Comic books “superheroes” of literacy?

Studies claim that comics help children learn to love to read

Comic books unlikely heroes for reluctant readers

There are many negative stereotypes against comic books and graphic novels. Many people find them to be violent and even sometimes downright naughty. They would be the last books you would want in your young child’s hands, but according to this article, comic books can actually be beneficial to your child’s reading ability. It’s just plain simple: They make reading enjoyable. Studies say that boys who read comic books are more literate in later years because they started reading for pleasure at an early age. But looking at the negative stereotypes of graphic novels (which are often derived from truths), is it really moral to just hand kids a comic book and say, “Okay, have fun!”? Do the benefits in this case out-weigh the dangers? Is there even anything to worry about??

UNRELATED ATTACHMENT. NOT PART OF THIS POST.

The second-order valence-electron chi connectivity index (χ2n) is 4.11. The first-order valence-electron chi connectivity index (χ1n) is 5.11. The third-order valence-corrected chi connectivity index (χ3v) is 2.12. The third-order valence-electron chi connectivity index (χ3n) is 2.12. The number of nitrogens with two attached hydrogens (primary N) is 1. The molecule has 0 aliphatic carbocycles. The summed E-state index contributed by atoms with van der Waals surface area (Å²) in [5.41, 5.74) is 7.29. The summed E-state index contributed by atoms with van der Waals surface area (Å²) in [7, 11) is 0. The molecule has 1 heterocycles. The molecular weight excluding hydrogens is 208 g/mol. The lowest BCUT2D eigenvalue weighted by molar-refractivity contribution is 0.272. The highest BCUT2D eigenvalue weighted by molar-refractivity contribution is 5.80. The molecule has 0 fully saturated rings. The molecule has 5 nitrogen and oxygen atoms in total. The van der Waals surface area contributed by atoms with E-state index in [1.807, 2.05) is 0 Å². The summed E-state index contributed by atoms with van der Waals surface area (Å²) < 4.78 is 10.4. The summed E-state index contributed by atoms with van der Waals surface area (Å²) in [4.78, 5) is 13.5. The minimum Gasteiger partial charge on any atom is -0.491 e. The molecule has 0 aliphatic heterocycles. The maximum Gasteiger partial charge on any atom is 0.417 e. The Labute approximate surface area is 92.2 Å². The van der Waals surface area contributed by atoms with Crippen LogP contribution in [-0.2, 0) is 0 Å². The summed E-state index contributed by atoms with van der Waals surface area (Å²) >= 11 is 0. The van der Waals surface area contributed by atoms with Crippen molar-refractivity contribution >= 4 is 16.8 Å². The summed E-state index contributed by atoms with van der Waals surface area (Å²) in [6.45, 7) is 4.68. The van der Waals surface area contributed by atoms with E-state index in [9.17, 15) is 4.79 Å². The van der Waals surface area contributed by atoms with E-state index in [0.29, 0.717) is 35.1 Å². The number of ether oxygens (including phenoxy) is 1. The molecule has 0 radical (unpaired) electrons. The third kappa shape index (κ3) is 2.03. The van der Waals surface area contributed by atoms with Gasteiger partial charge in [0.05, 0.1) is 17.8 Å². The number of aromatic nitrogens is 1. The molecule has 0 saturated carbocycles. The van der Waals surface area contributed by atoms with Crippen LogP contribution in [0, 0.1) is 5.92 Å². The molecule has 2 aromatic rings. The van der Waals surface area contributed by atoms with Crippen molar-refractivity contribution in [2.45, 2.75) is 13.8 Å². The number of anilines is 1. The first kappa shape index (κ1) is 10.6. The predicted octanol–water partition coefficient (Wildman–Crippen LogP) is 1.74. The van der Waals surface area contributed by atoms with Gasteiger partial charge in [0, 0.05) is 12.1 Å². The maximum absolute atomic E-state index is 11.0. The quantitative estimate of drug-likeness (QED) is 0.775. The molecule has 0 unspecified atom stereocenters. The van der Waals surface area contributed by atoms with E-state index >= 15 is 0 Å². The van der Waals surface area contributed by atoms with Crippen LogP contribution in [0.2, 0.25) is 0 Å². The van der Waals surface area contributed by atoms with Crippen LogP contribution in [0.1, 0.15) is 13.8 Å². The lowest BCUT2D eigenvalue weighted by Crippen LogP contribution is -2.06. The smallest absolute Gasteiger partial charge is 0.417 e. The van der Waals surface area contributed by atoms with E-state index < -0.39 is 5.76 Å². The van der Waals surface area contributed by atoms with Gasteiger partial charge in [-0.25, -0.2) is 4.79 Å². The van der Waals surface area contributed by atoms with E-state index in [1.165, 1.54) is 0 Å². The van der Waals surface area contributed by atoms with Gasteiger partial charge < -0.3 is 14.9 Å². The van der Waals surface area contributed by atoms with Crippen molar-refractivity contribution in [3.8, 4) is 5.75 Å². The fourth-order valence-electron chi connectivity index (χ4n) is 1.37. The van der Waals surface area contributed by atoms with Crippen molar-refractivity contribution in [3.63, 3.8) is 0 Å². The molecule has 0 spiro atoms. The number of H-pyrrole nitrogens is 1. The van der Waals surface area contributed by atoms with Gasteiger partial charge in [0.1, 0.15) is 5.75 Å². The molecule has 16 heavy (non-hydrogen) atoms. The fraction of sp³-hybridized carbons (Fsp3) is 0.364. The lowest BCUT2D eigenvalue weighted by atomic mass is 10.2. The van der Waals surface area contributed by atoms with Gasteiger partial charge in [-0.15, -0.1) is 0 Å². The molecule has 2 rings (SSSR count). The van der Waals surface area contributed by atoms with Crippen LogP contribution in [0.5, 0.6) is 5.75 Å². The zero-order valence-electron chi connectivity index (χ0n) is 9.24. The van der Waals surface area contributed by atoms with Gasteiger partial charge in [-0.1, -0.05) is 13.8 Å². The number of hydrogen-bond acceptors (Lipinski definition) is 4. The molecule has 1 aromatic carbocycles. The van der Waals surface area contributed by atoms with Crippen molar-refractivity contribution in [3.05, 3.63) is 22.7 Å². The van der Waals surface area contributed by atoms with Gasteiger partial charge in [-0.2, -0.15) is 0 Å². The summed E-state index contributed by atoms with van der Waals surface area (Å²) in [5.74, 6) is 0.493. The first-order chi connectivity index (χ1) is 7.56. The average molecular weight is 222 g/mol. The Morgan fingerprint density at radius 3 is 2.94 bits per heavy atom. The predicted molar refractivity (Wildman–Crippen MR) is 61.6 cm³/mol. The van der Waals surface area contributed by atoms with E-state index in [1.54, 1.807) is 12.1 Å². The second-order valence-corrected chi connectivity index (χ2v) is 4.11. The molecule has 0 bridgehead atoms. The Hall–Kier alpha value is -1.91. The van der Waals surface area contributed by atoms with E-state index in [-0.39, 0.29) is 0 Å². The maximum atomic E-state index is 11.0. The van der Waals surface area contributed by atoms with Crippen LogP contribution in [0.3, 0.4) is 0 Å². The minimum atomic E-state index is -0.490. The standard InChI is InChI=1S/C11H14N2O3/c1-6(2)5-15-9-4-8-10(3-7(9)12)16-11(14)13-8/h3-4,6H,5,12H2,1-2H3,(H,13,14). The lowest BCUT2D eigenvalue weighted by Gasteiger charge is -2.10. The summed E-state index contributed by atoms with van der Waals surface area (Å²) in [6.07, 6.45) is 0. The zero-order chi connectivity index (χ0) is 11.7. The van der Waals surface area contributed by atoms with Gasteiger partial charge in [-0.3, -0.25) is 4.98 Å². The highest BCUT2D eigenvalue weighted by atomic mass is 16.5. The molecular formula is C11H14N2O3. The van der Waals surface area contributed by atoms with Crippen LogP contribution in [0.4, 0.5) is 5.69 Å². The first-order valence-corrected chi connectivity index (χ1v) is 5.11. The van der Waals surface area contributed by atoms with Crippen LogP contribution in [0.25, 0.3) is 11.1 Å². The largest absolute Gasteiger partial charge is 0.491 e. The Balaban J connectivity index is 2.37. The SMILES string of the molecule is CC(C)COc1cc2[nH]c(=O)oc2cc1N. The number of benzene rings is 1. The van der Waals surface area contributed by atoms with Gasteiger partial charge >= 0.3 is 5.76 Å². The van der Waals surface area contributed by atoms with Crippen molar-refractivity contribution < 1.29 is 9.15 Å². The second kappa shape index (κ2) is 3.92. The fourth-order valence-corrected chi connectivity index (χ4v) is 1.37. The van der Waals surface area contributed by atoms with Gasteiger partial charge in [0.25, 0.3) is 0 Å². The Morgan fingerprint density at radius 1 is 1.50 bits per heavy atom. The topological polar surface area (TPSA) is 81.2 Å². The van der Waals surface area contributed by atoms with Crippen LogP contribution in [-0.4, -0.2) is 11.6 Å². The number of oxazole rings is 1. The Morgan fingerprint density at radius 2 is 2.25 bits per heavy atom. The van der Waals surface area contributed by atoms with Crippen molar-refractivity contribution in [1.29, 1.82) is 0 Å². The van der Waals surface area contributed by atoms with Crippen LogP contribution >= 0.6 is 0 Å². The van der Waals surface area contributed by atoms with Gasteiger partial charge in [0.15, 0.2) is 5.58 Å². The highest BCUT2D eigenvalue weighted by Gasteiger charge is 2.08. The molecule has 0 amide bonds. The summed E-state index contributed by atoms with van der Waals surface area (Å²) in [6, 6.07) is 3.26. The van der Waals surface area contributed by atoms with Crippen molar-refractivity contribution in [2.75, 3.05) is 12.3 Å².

Tuesday, September 7th, 2010 Leah Miller

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1 Comment to Comic books “superheroes” of literacy?

September 8, 2010

I don’t necessarrily agree that comic books are classified as something parents wouldn’t want their children reading, I mean there are most certainly innapropriate textual novels as well, but it is just a portion of them, and just like classifications of movies based on the intensity of the adult content in them, they can be separeted. That aside, I am really intrigued by this article, it makes for a good argument in aiding in childrens’ learning processes, but I wonder if heavily introducing the combination of both text and graphics into the beginning levels of education would at the same time hinder children from being able to separate the graphics from text alone? Maybe I’m reading too much into it